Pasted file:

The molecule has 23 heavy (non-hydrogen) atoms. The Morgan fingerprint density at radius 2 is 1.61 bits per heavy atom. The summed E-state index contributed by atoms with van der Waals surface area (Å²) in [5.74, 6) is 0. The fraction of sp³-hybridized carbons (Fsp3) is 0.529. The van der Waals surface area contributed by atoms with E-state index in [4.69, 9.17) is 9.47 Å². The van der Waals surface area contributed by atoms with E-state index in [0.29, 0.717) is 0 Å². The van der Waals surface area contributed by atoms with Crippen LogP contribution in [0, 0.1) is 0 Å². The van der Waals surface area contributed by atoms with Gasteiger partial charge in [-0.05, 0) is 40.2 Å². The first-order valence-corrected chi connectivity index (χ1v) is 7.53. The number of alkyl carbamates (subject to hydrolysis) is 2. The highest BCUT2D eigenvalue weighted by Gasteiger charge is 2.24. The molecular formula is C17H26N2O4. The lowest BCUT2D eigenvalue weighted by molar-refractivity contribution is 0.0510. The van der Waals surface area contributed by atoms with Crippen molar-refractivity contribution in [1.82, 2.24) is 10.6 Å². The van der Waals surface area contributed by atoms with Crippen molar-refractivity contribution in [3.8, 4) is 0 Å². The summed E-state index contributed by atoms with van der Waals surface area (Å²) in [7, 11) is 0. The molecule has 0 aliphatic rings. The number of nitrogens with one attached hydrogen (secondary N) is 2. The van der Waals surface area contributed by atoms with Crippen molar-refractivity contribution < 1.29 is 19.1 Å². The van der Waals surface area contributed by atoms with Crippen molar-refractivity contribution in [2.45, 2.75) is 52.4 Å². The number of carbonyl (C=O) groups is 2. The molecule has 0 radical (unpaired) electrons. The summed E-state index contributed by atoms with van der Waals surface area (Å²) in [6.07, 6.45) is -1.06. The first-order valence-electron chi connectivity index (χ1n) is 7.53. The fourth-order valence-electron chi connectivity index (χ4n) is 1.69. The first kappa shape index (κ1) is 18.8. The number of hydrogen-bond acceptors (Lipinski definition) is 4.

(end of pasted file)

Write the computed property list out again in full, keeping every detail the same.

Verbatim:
The molecule has 23 heavy (non-hydrogen) atoms. The Morgan fingerprint density at radius 2 is 1.61 bits per heavy atom. The summed E-state index contributed by atoms with van der Waals surface area (Å²) in [5.74, 6) is 0. The fraction of sp³-hybridized carbons (Fsp3) is 0.529. The van der Waals surface area contributed by atoms with E-state index in [4.69, 9.17) is 9.47 Å². The van der Waals surface area contributed by atoms with E-state index in [0.29, 0.717) is 0 Å². The van der Waals surface area contributed by atoms with Crippen LogP contribution in [0, 0.1) is 0 Å². The van der Waals surface area contributed by atoms with Gasteiger partial charge in [-0.05, 0) is 40.2 Å². The first-order valence-corrected chi connectivity index (χ1v) is 7.53. The number of alkyl carbamates (subject to hydrolysis) is 2. The highest BCUT2D eigenvalue weighted by Gasteiger charge is 2.24. The molecular formula is C17H26N2O4. The lowest BCUT2D eigenvalue weighted by molar-refractivity contribution is 0.0510. The van der Waals surface area contributed by atoms with Crippen molar-refractivity contribution in [1.82, 2.24) is 10.6 Å². The van der Waals surface area contributed by atoms with Crippen molar-refractivity contribution in [3.8, 4) is 0 Å². The summed E-state index contributed by atoms with van der Waals surface area (Å²) in [7, 11) is 0. The molecule has 0 aliphatic rings. The number of nitrogens with one attached hydrogen (secondary N) is 2. The van der Waals surface area contributed by atoms with Crippen molar-refractivity contribution < 1.29 is 19.1 Å². The van der Waals surface area contributed by atoms with Crippen molar-refractivity contribution in [2.45, 2.75) is 52.4 Å². The number of carbonyl (C=O) groups is 2. The molecule has 0 radical (unpaired) electrons. The summed E-state index contributed by atoms with van der Waals surface area (Å²) in [6.07, 6.45) is -1.06. The first-order valence-electron chi connectivity index (χ1n) is 7.53. The fourth-order valence-electron chi connectivity index (χ4n) is 1.69. The first kappa shape index (κ1) is 18.8. The number of hydrogen-bond acceptors (Lipinski definition) is 4.